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Spartan Warfare

Uploaded by Admin on Dec 12, 1999

In the 7th Century BC a new era of warfare strategy evolved. Before this new strategy, foot soldiers (known as hoplites) engaged in battle in the form of one mob for each army which on the command of their generals runs at each other and proceeds to hack blindly at the enemy with little to no direction other then to kill the enemy in front of them. This proved to be very messy and the tide of battle depended mostly on emotion and size of an army. In the name of strategy and organization, the phalanx was developed. A phalanx is simply defined as a line formation with its width significantly larger then its depth. The depth of the phalanx is a variable which some suggest was decided by the army itself rather then by the leaders of the army. The smallest depth appears to have been that of one man deep. However this was a unique occurrence which is widely believed to be fictitious. The largest depth is that of 120 men deep which was fielded at one time by the Macedonians. On average, the depth of the phalanx appears to be about eight men deep. During the time of Alexander the Great, the phalanx was believed to be eight men deep, but some argue that it evolved into a sixteen man deep phalanx. The Spartans purposely varied the depth of their phalanx so to confuse the enemy about the number of soldiers fielded. The phalanx proved to be a very valuable weapon for the military at that time. Armies which did not adapt to the phalanx formation were quickly slaughtered. The use of the phalanx allowed the Greeks to win the Persian Wars. Many historians believe that the development of the phalanx led directly to social changes occurring throughout Greece during the time of the phalanx's implementation. The phalanx formation allowed men to participate in the military who otherwise could not have because a much smaller investment in weapons and armor was needed to participate in the phalanx. The combined increase in the number of those participating in the army and the increase in importance of the common foot soldier lead to the common man being increasingly treated better by the ruling classes. Eventually this may have led to the invention of democracy. The most noticeable difference between ancient Greek and modern warfare is the amount of "intelligence" information. Today...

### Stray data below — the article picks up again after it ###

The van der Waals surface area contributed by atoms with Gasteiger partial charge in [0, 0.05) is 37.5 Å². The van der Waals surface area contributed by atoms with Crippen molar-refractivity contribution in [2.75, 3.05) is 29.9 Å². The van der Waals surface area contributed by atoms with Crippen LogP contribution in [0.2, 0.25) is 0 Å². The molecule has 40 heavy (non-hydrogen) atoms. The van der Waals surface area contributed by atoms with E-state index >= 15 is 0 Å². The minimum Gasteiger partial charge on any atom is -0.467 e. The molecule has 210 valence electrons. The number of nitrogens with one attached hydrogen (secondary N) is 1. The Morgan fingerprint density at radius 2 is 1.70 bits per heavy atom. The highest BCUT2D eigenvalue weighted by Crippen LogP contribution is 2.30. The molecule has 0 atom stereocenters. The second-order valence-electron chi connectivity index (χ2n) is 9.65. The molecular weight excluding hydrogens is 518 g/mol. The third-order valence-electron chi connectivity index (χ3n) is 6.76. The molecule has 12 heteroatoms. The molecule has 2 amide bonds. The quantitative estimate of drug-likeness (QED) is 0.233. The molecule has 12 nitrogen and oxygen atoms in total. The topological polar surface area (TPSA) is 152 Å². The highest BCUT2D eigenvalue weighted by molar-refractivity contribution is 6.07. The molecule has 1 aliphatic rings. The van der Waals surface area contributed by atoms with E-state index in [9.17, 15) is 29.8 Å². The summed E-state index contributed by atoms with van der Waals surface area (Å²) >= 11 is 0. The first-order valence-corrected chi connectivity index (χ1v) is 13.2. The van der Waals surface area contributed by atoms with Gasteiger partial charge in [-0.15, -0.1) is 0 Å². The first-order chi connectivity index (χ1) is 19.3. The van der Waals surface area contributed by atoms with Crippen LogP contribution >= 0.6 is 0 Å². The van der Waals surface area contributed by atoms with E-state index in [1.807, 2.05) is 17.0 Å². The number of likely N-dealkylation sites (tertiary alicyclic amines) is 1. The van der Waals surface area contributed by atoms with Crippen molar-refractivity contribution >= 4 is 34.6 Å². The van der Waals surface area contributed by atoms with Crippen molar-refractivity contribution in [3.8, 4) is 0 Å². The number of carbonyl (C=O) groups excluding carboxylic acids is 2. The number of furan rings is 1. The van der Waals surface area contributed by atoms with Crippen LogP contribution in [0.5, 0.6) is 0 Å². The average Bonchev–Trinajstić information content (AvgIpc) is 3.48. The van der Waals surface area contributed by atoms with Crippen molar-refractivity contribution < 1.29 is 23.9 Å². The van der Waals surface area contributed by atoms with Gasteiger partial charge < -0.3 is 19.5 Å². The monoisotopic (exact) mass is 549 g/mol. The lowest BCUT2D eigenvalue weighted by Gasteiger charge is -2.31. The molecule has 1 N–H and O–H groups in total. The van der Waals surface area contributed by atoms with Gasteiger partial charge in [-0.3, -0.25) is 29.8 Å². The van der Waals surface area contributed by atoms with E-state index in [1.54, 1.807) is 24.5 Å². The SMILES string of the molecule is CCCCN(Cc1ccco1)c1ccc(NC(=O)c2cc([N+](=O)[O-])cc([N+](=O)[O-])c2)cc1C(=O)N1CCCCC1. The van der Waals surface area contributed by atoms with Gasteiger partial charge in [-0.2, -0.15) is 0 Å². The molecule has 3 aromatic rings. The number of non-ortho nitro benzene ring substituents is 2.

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Uploaded by:   Admin

Date:   12/12/1999

Category:   Ancient Greece

Length:   5 pages (1,219 words)

Views:   1580

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